The Role of Teacher-Learner Relationships in Medical Education

  • Richard G. Tiberius
  • Joanne Sinai
  • Edred A. Flak


Teacher-learner relationships are distinguished from other relationships by several characteristics: an imbalance of power between the teacher and the learner; relative vulnerability and discomfort of the learner compared to the teacher; and constraints imposed on the relationship by social convention, by policies and norms of the educational institutions and by perspectives of teaching and learning held by educators. Beyond these few common characteristics there is no universally accepted definition of the teacher-learner relationship. Both teachers and scholars in the field of education hold different perspectives on teaching and learning and each of these perspectives has its own slant on the teacher-learner relationship.

The chapter begins with a brief review ofthree ofthe major philosophies of education and their implications for the teacher-learner relationship. Objectivists tend to view relationships as a frill, not important to the central role ofteaching which is the transferring ofinformation to students. Experimentalists tend to be interested in interaction (and derivatively in relationships) because their responsibility as teachers includes the psychological engagement of learners. Existentialists tend to view the relationship as the central vehicle through which the teacher stimulatesgrowth in the learner.

The body ofthe chapter reviews several research literatures from the point of view of their implications for teacher-student relationships: biological and neurophysiological, higher education, clinical supervision, role-modeling and mentoring. The conclusionfrom these reviews is that teacher-learner relationships have an enormous impact on the quality of teaching and learning. By some estimates the teacher-learner relationship explains roughly halfofthe variance in the effectiveness of teaching. Yet it has largely been ignored in the educational research literature. This imbalance is particularly ironic in medical education where obvious parallels with the physician-patient relationship should stimulate interest in interpersonal relationships in teaching.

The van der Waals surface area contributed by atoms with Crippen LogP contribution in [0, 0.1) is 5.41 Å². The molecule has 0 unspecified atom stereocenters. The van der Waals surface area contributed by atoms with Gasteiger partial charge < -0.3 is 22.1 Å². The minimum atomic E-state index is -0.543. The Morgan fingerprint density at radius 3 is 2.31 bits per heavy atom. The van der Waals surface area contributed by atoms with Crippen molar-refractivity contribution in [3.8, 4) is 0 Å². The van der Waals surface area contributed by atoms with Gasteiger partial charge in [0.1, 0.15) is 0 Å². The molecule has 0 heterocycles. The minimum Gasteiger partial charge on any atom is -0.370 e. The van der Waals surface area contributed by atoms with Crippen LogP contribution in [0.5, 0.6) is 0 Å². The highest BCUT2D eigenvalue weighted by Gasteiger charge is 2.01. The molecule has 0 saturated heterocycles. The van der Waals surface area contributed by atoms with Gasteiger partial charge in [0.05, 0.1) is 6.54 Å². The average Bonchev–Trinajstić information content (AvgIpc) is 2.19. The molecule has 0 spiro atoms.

Afinal section addresses the question of how teachers canfoster teacher-learner relationships that enhance learning. Although a number ofhelpful suggestions can be extractedfrom the literature, the suggestions cannot be organized into a simple list of “do’s” and “don’ts”. It is more validly expressed as a set ofcontradictions or “dilemmas”. We identified seven such dilemmas critical to the teacher-learner relationship: (1) Expert Authority and Flexibility; (2) Institutional Authority and Collegiality; (3) Communication: Inclusion and Separateness; (4) Support and Challenge; (5) Emotionality: The Good and The Bad; (6) Authenticity: Expertise andRole Modeling; and (7) Accessibility:A ConflictofPriorities between Practice, Scholarship, and Teaching.

Unlike simple problems, dilemmas are not completely resolvable. For example, teachers should not be forced to choose between challenging students and supporting them. They need to do both. We provide some recommendations and references to help teachers and administrators understand these dilemmas and establish effective teacher-learner relationships.


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© Springer Science+Business Media Dordrecht 2002

Authors and Affiliations

  • Richard G. Tiberius
    • 1
  • Joanne Sinai
    • 1
  • Edred A. Flak
    • 1
  1. 1.University of TorontoCanada

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